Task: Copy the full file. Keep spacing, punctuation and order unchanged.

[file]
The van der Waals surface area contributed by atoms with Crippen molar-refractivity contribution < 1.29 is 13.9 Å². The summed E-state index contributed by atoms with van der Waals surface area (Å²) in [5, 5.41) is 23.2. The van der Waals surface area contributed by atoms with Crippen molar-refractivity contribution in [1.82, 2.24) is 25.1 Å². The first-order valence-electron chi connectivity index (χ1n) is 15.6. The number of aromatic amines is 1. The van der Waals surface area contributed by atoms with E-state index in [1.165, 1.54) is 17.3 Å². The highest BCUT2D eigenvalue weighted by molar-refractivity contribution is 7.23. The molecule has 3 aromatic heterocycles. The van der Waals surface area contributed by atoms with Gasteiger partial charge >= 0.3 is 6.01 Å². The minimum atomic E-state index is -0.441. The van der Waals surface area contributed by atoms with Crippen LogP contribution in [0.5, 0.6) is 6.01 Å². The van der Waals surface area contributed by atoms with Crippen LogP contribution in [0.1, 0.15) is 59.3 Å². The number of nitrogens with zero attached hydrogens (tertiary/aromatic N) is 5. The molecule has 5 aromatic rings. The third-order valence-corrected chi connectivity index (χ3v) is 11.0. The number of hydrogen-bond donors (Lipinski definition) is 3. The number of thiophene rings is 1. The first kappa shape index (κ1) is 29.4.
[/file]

The van der Waals surface area contributed by atoms with Crippen molar-refractivity contribution < 1.29 is 13.9 Å². The summed E-state index contributed by atoms with van der Waals surface area (Å²) in [5, 5.41) is 23.2. The van der Waals surface area contributed by atoms with Crippen molar-refractivity contribution in [1.82, 2.24) is 25.1 Å². The first-order valence-electron chi connectivity index (χ1n) is 15.6. The number of aromatic amines is 1. The van der Waals surface area contributed by atoms with E-state index in [1.165, 1.54) is 17.3 Å². The highest BCUT2D eigenvalue weighted by molar-refractivity contribution is 7.23. The molecule has 3 aromatic heterocycles. The van der Waals surface area contributed by atoms with Gasteiger partial charge >= 0.3 is 6.01 Å². The minimum atomic E-state index is -0.441. The van der Waals surface area contributed by atoms with Crippen LogP contribution in [0.5, 0.6) is 6.01 Å². The van der Waals surface area contributed by atoms with Crippen LogP contribution in [0.1, 0.15) is 59.3 Å². The number of nitrogens with zero attached hydrogens (tertiary/aromatic N) is 5. The molecule has 5 aromatic rings. The third-order valence-corrected chi connectivity index (χ3v) is 11.0. The number of hydrogen-bond donors (Lipinski definition) is 3. The number of thiophene rings is 1. The first kappa shape index (κ1) is 29.4.